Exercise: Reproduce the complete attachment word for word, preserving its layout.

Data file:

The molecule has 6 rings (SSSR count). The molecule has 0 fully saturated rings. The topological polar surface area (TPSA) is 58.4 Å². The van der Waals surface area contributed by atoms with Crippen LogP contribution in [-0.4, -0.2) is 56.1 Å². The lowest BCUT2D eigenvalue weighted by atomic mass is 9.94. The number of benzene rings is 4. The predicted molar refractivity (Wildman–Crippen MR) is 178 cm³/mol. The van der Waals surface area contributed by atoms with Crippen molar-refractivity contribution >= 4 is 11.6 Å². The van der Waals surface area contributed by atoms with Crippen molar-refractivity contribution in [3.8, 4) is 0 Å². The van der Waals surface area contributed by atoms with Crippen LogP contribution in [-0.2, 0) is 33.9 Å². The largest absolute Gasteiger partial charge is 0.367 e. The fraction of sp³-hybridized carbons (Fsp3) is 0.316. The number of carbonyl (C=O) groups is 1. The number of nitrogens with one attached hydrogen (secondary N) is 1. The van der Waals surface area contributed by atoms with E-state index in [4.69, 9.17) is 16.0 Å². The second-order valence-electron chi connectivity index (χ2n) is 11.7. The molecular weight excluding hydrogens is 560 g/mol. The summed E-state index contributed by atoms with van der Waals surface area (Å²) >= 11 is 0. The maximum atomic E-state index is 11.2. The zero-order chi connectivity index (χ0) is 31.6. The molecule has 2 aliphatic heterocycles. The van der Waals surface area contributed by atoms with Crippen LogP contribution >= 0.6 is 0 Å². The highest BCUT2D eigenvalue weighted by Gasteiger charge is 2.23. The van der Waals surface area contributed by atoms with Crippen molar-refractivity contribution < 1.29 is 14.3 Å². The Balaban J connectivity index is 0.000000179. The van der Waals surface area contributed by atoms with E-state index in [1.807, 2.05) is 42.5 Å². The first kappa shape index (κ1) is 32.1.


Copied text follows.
The molecule has 6 rings (SSSR count). The molecule has 0 fully saturated rings. The topological polar surface area (TPSA) is 58.4 Å². The van der Waals surface area contributed by atoms with Crippen LogP contribution in [-0.4, -0.2) is 56.1 Å². The lowest BCUT2D eigenvalue weighted by atomic mass is 9.94. The number of benzene rings is 4. The predicted molar refractivity (Wildman–Crippen MR) is 178 cm³/mol. The van der Waals surface area contributed by atoms with Crippen molar-refractivity contribution >= 4 is 11.6 Å². The van der Waals surface area contributed by atoms with Crippen molar-refractivity contribution in [3.8, 4) is 0 Å². The van der Waals surface area contributed by atoms with Crippen LogP contribution in [-0.2, 0) is 33.9 Å². The largest absolute Gasteiger partial charge is 0.367 e. The fraction of sp³-hybridized carbons (Fsp3) is 0.316. The number of carbonyl (C=O) groups is 1. The number of nitrogens with one attached hydrogen (secondary N) is 1. The van der Waals surface area contributed by atoms with E-state index in [4.69, 9.17) is 16.0 Å². The second-order valence-electron chi connectivity index (χ2n) is 11.7. The molecular weight excluding hydrogens is 560 g/mol. The summed E-state index contributed by atoms with van der Waals surface area (Å²) >= 11 is 0. The maximum atomic E-state index is 11.2. The zero-order chi connectivity index (χ0) is 31.6. The molecule has 2 aliphatic heterocycles. The van der Waals surface area contributed by atoms with Crippen LogP contribution >= 0.6 is 0 Å². The highest BCUT2D eigenvalue weighted by Gasteiger charge is 2.23. The van der Waals surface area contributed by atoms with Crippen molar-refractivity contribution < 1.29 is 14.3 Å². The Balaban J connectivity index is 0.000000179. The van der Waals surface area contributed by atoms with E-state index in [1.807, 2.05) is 42.5 Å². The first kappa shape index (κ1) is 32.1.